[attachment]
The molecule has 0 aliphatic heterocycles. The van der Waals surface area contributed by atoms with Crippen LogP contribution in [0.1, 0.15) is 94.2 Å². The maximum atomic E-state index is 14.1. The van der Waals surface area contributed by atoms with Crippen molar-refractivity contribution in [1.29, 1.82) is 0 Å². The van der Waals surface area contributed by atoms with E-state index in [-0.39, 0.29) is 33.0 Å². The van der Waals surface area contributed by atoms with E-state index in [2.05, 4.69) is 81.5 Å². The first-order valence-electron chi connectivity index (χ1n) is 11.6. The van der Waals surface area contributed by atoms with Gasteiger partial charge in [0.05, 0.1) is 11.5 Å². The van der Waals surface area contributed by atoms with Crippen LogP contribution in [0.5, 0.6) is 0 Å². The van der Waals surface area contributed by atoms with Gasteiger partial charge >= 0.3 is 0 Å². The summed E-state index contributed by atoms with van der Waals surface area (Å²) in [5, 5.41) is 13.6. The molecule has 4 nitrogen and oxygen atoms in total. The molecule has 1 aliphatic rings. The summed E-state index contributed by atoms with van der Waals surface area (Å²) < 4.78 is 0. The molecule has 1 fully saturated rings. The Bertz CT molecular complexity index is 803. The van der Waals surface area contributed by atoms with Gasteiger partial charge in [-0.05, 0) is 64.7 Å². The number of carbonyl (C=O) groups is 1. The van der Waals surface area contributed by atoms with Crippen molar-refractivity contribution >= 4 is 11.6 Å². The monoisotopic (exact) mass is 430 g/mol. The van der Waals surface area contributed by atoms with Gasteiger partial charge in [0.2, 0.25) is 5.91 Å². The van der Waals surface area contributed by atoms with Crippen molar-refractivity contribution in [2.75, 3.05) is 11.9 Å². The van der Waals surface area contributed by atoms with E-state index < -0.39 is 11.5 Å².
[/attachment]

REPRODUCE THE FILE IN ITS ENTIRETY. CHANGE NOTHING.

The molecule has 0 aliphatic heterocycles. The van der Waals surface area contributed by atoms with Crippen LogP contribution in [0.1, 0.15) is 94.2 Å². The maximum atomic E-state index is 14.1. The van der Waals surface area contributed by atoms with Crippen molar-refractivity contribution in [1.29, 1.82) is 0 Å². The van der Waals surface area contributed by atoms with E-state index in [-0.39, 0.29) is 33.0 Å². The van der Waals surface area contributed by atoms with E-state index in [2.05, 4.69) is 81.5 Å². The first-order valence-electron chi connectivity index (χ1n) is 11.6. The van der Waals surface area contributed by atoms with Gasteiger partial charge in [0.05, 0.1) is 11.5 Å². The van der Waals surface area contributed by atoms with Crippen LogP contribution in [0.5, 0.6) is 0 Å². The van der Waals surface area contributed by atoms with Gasteiger partial charge >= 0.3 is 0 Å². The summed E-state index contributed by atoms with van der Waals surface area (Å²) in [5, 5.41) is 13.6. The molecule has 4 nitrogen and oxygen atoms in total. The molecule has 1 aliphatic rings. The summed E-state index contributed by atoms with van der Waals surface area (Å²) < 4.78 is 0. The molecule has 1 fully saturated rings. The Bertz CT molecular complexity index is 803. The van der Waals surface area contributed by atoms with Gasteiger partial charge in [-0.05, 0) is 64.7 Å². The number of carbonyl (C=O) groups is 1. The van der Waals surface area contributed by atoms with Crippen molar-refractivity contribution >= 4 is 11.6 Å². The monoisotopic (exact) mass is 430 g/mol. The van der Waals surface area contributed by atoms with Gasteiger partial charge in [0.2, 0.25) is 5.91 Å². The van der Waals surface area contributed by atoms with Crippen molar-refractivity contribution in [2.75, 3.05) is 11.9 Å². The van der Waals surface area contributed by atoms with E-state index < -0.39 is 11.5 Å².